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REVIEW: HALO MONGOOSE VEHICLE w/ODST ROOKIE - VISR MODE
By Thomas Wheeler

The line of HALO action figures from McFarlane Toys has proved to be immensely popular, with its wide and varied Spartans and assorted other troopers and aliens. However, the line has been somewhat more limited in its vehicular entries. This is due in part to the scale of the toys. Generally around the 5" or so scale, there's only so many vehicles that can be reasonably done in that size. While I think most fans would love to see the Warthog vehicle turned out someday, in the meantime we do have the MONGOOSE ATV-type vehicle.

A special edition of this vehicle was produced, accompanied by a special edition of the HALO: ODST Rookie figure. Both items were listed as being "in VISR Mode". As my knowledge of the video game proper is somewhat limited, I wasn't sure what this meant, but it certainly looked cool.

So let's have a look at the Mongoose. I was able to track down some basic history of the Mongoose courtesy of a Web Site called "HaloPedia".

The formal name of the Mongoose is the M274 Ultra-Light All-Terrain Vehicle. If it existed in real life, it would weigh 896 pounds, and have a top speed of 60 MPH. What do the troops think of it? There's a quote here from an "Anonymous Serviceman" that reads, "Speed is the only protection this vehicle provides; it is unarmored, noisy, and prone to roll-over. It demands a level of skill from its operator that is impossible to expect... during combat conditions."

The M274 ULATV is one of the fastest and most maneuverable ground vehicles in the arsenal of the UNSC Marine Corps. It is a highly effective vehicle for reconnaissance, rapid transportation, swift tactical versatility, and for shooting between positions. A smaller cousin to the ubiquitous M831 Troop Transport, the Mongoose is a small ATV capable of carrying a driver in the middle of the vehicle, and features a rear platform that can be used to carry one additional passenger. Because it carries no armament of its own, having a passenger is usually essential if engaging in a combat zone. Due to its smaller size, the Mongoose is a difficult target for both slow and fast moving enemy weaponry, as opposed to the Warthog, whose size is somewhat substantial.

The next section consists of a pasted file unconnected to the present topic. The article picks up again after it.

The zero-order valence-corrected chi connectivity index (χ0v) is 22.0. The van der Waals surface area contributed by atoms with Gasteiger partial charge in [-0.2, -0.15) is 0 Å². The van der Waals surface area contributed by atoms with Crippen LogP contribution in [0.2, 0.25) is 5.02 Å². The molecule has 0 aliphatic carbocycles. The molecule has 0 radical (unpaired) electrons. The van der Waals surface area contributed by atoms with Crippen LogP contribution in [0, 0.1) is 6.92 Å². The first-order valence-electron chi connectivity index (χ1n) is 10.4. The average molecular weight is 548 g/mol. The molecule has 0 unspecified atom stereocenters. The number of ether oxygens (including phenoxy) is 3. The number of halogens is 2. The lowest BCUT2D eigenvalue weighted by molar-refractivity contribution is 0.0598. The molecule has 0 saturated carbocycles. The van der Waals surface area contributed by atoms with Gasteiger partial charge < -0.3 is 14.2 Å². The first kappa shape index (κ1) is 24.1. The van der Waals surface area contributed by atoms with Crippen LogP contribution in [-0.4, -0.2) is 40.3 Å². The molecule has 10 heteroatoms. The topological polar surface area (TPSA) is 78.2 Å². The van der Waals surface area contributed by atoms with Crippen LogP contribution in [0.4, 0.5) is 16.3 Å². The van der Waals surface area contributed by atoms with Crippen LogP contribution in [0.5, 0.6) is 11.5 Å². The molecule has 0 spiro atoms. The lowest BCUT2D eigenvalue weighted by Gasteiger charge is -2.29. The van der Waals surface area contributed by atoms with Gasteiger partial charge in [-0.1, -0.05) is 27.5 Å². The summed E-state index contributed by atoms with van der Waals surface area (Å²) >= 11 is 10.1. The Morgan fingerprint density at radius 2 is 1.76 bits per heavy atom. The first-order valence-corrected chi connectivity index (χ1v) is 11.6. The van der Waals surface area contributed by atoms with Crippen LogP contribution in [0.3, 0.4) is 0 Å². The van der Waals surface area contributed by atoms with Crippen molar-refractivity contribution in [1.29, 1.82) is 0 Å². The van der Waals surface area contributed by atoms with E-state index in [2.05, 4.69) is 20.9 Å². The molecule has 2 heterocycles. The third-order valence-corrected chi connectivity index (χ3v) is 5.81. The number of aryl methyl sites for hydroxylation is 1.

The Mongoose's high speed, light mass, and practically non-existent armor make it unwieldy and difficult to control at high speeds and/or over unstable terrain, making the ULATV vulnerable to destabilization, crashes, and flips. To make matters worse, the design of the vehicle and its lack of armor leave both the driver and the passenger completely exposed. Furthermore, the Mongoose does not incorporate any offensive or defensive capabilities, making the Mongoose's only practical defenses an armed passenger and its speed. Does this sound like a military contract or what!?